To get a nice, deep root section to minimize spar weight. For instance, Miles used an NACA 23024 root section tapering to an NACA 23009 tip section on several aircraft, including the Miles M.25 Martinet. Check out The Incomplete Guide to Airfoil Usage to see that 18% thick root sections, just a tad shy of the damn thick 20%, are rather popular for cantilever wings.

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    Re: Clark Y 20%/9% airfoil data needed.

    The B 29 root profile must be over 20% going on photos and likewise many other big aircraft have surprisingly thick wing roots . Which Fokker was it that collapsed the wings in negative bending in a dive (the sesquiplane wing comes dimly to mind ) -at that time the very thin but highly cambered airfoils had at least as much drag as the thick airfoils and cantilever wings that Fokker introduced -in cruise condition . The Fokker trimotor used to first fly the Pacific is being displayed this weekend at Melbourne's Moorrabbin airport in full size replica --it might be one we built in 1982 for a film about Charles Kingsford Smith ("A thousand skies") at Essendon airport --it was a taxying film prop but non flying and used one old radial and two electric motors --anyway the wing was very thick and pretty much a flat bottomed airfoil like clark y (the figures for the Ckark y are in Rice's book on airfoils also )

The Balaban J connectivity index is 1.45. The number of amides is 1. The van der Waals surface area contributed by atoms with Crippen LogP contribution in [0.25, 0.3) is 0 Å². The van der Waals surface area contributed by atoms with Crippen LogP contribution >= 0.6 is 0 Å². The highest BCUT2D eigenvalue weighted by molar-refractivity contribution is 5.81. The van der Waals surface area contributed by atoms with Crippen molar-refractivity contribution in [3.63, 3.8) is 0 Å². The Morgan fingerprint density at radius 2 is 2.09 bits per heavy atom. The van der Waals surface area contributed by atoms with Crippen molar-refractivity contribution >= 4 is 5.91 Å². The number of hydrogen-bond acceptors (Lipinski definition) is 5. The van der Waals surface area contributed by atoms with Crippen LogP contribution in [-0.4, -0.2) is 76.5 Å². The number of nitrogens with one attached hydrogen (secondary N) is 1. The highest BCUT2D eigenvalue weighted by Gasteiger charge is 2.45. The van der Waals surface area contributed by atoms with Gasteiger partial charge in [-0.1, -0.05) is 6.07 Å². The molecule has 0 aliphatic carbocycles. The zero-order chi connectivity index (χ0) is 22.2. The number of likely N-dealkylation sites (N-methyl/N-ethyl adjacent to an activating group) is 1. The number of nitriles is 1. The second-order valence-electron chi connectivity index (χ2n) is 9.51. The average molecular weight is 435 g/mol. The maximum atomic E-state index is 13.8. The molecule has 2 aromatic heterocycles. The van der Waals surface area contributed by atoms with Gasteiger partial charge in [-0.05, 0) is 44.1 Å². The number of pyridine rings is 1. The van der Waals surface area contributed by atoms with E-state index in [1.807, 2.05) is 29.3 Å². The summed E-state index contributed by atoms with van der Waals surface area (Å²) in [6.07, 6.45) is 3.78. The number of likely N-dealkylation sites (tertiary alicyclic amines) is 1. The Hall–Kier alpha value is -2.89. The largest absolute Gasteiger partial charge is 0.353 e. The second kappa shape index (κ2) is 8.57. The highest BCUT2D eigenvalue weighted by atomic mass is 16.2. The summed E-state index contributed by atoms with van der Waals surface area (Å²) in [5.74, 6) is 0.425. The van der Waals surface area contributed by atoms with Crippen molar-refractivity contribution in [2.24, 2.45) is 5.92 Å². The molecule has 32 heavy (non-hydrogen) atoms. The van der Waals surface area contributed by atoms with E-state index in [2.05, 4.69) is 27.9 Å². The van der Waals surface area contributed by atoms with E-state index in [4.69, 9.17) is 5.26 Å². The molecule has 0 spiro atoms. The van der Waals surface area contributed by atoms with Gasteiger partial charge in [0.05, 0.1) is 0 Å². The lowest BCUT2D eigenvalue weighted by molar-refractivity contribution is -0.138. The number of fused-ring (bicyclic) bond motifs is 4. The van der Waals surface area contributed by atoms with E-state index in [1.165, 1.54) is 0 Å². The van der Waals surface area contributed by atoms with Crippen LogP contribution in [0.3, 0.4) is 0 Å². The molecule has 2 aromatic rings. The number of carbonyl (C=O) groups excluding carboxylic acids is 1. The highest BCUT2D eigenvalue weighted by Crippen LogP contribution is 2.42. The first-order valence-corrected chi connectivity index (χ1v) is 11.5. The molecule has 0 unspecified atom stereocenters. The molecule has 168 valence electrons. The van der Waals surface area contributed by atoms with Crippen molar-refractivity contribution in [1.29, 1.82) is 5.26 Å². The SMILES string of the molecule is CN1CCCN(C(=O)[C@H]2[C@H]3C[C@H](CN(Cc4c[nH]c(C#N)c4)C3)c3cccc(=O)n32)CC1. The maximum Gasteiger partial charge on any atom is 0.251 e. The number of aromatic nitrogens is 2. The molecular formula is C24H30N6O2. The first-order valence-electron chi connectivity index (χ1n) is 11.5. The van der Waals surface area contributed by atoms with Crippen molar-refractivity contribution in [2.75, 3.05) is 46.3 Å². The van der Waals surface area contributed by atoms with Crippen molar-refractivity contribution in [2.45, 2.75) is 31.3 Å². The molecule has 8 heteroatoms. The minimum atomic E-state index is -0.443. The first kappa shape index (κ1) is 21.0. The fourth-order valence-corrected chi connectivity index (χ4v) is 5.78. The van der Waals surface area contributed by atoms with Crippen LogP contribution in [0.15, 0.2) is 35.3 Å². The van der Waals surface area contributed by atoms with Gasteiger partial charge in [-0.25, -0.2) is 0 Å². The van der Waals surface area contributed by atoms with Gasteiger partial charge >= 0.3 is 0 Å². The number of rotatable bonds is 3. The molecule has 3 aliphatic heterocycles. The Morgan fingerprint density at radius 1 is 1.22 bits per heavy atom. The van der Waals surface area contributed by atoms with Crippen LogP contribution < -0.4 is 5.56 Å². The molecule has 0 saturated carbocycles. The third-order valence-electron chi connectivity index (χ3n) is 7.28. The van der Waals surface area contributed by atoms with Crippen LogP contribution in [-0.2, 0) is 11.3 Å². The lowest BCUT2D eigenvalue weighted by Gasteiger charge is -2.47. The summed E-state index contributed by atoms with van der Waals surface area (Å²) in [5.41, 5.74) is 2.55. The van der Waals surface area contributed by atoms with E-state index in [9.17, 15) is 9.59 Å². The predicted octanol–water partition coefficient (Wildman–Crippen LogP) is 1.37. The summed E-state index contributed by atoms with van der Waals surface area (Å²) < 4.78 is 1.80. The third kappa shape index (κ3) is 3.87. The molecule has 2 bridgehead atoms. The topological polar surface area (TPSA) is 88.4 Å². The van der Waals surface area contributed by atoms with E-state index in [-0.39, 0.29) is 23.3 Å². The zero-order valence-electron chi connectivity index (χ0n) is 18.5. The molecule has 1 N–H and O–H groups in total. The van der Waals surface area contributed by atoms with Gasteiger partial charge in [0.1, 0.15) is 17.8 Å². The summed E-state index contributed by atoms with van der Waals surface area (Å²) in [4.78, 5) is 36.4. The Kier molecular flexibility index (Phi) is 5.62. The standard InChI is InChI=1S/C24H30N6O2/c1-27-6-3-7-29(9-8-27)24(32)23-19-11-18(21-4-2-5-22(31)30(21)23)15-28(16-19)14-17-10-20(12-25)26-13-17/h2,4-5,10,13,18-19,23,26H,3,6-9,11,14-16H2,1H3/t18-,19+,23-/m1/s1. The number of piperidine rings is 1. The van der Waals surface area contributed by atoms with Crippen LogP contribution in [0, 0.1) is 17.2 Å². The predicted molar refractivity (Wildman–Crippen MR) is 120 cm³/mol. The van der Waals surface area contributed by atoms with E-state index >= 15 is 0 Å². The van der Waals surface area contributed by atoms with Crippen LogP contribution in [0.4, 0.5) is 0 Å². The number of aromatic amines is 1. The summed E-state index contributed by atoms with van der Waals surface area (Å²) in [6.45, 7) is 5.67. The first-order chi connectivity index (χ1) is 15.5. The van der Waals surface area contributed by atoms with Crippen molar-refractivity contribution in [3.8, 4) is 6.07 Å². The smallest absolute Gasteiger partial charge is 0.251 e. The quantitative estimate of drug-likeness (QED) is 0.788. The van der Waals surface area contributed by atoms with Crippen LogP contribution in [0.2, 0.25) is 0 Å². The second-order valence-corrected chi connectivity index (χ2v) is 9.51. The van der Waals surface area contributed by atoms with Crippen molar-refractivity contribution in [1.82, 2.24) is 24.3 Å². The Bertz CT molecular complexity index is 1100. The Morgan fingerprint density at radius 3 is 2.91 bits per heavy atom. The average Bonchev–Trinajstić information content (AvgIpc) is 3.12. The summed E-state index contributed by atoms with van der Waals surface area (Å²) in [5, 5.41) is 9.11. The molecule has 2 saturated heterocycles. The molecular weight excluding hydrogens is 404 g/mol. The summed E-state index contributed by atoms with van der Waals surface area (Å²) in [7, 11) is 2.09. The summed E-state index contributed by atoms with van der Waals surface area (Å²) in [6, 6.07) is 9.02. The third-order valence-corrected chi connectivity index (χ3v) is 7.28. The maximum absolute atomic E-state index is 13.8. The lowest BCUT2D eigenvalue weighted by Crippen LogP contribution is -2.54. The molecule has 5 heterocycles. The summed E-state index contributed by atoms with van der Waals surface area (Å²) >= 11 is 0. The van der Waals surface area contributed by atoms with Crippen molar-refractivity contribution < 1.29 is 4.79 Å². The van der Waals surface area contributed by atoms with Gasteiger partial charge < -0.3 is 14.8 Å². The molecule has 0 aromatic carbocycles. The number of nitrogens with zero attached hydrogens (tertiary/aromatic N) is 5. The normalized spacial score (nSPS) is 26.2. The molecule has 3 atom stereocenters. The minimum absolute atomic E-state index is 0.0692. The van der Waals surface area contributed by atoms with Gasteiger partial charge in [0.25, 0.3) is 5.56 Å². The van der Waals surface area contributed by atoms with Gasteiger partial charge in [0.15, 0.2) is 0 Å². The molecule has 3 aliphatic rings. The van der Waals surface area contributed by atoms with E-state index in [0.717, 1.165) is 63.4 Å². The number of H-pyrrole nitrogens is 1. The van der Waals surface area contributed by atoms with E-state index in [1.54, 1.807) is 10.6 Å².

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    A cautionary note on Clark Y sections

    Scaling the ordinates of the original Clark Y will yield sections which are flat on the bottom from 20% of the chord to the TE. The convenience of the flat bottom is purchased at a price: the thicker the section, the greater the value of the maximum camber (as a percent of chord) occurring at 40% of the chord.

    A wing tapering from a 20% flat-bottomed Clark Y at the root to a 9% flat-bottomed Clark Y at the tip will have camber that is markedly decreasing toward the tip. Skipping a lot of hand waving about aerodynamics, this is not always desirable, which may be the reason for NACA devising a scheme whereby the basic thickness distribution of the Clark Y can be scaled to an arbitrary thickness and combined with a camber line which has been derived by scaling the basic Clark Y camber line to obtain the desired maximum camber percentage. By this process, you can generate Clark Y sections that are not flat on the bottom, and the deviation could go either way (convex along the entire bottom, or concave on the bottom, i.e. "undercambered") at any thickness. The details are given in NACA TN-1016, but suffice it to say here that the Clark YM15 and YM18 in the UIUC database are convex along the entire bottom.

    So the critical question is whether the Fokker D.XXI wing was flat on the bottom at every rib position. If it was, then all sections should be obtained by scaling the original Clark Y.

    However, if the wing was in fact not flat on the bottom at every rib position, then the next critical question becomes: Exactly how does the maximum camber percentage vary along the span? The precise answer will determine whether or not the YM15 and YM18 occur along the span, but finding that answer might present a rather sticky wicket....